The most important and well documented use of forest foods is in meeting seasonal shortfalls such as the `hunger periods' at the beginning of the rainy season before crops are ready for harvest. During hunger periods, the practices of digging for roots and tubers and gathering fruit and nuts are almost universal. Other gaps in food supply are caused by sudden needs for cash-for school fees, for example -which force families to sell crops. Such demands leave families short of both food and the money they need to buy food.

Trees are also important in emergencies such as drought and famine. They provide food when crops fail and products such as gum arabic to sell for cash income with which to buy food. Energy-rich foods such as the roots of the baobab tree are most sought after in times of famine, while other foods, such as the baobab's fruits, are often eaten during periodic shortages of staple foods. Several wild foods are used only in times of scarcity and famine, among them fibres, seeds, tubers, leaves and stems.

Homegardens are producing an increasingly important supply of food in many countries, as population pressures reduce the amount of land available to each household for food crops. Homegardens support the cultivation of multi- purpose trees and shrubs, often in association with annual and perennial agricultural crops and livestock, within the household compound. Such gardens are found in most regions of the tropics and sub-tropics, particularly in lowland areas with high population densities.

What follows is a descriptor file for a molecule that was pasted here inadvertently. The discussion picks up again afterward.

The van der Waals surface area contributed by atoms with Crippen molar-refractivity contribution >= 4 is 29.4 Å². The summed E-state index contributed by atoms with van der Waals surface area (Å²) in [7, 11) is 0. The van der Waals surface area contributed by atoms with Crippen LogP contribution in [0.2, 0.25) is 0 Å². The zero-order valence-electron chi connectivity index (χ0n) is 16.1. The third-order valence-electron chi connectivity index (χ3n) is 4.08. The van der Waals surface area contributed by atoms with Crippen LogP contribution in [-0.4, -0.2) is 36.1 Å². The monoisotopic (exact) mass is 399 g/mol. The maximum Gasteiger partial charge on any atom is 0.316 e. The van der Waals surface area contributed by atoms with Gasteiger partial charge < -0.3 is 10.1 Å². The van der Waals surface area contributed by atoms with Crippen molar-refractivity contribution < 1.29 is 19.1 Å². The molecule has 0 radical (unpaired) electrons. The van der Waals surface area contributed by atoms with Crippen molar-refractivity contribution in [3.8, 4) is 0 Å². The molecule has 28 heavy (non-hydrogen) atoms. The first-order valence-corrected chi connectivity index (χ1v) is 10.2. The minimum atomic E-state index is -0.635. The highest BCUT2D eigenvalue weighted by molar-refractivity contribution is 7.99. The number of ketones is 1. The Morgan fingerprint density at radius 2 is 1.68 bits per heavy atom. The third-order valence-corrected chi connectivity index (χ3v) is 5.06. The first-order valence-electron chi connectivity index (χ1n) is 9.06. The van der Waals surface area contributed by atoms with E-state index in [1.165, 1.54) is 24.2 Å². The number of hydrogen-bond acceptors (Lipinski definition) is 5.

Many homegardens resemble those of Java or southeastern Nigeria, with an intensive combination of trees, crops and livestock. In other cases, however, a single mango tree provides a source of food at a time of the year when few other foodstuffs are available or when the need to plant the next season's crop means that there is little spare time or labour available for gathering and preparing food.

The average size of a homegarden is usually much less than one hectare, yet in many parts of the world the fruit, nuts, edible leaves and other foodstuffs grown in homegardens provide a substantial part of the household food requirement. In some areas of Java, homegardens provide more than 40 percent of the total calorific intake of farming communities.

Gardens within a household compound can produce food all year round with a relatively low labour input. When intensively managed,

the yield from a compound, in monetary terms, can be five to ten times as much per hectare as that from traditional field cropping systems, and returns on labour are typically four to eight times higher.
Many homegardens support very large numbers of different species. In southeastern Nigeria permanently cultivated compounds around the household contain trees including the oil palm, coconut, banana and plantain, intercropped with cassava, gums and other arable crops.
Studies have shown that households with homegardens have higher than average nutrition levels. In Puerto Rico, for instance, food from gardens tended by women significantly contributes to the total food supply and is an important source of both betacarotene (converted to Vitamin A in the body) and Vitamin C, especially for children.

Trees are also part of traditional shifting cultivation systems practised within forest areas by more than 300 million people world-wide. Shifting cultivation can involve clearing forest areas to develop agroforestry systems similar to those found in homegardens. Trees are maintained or grown to provide a range of fruits, seeds, nuts and leaves for food as well as to maintain suitable soil conditions for food production.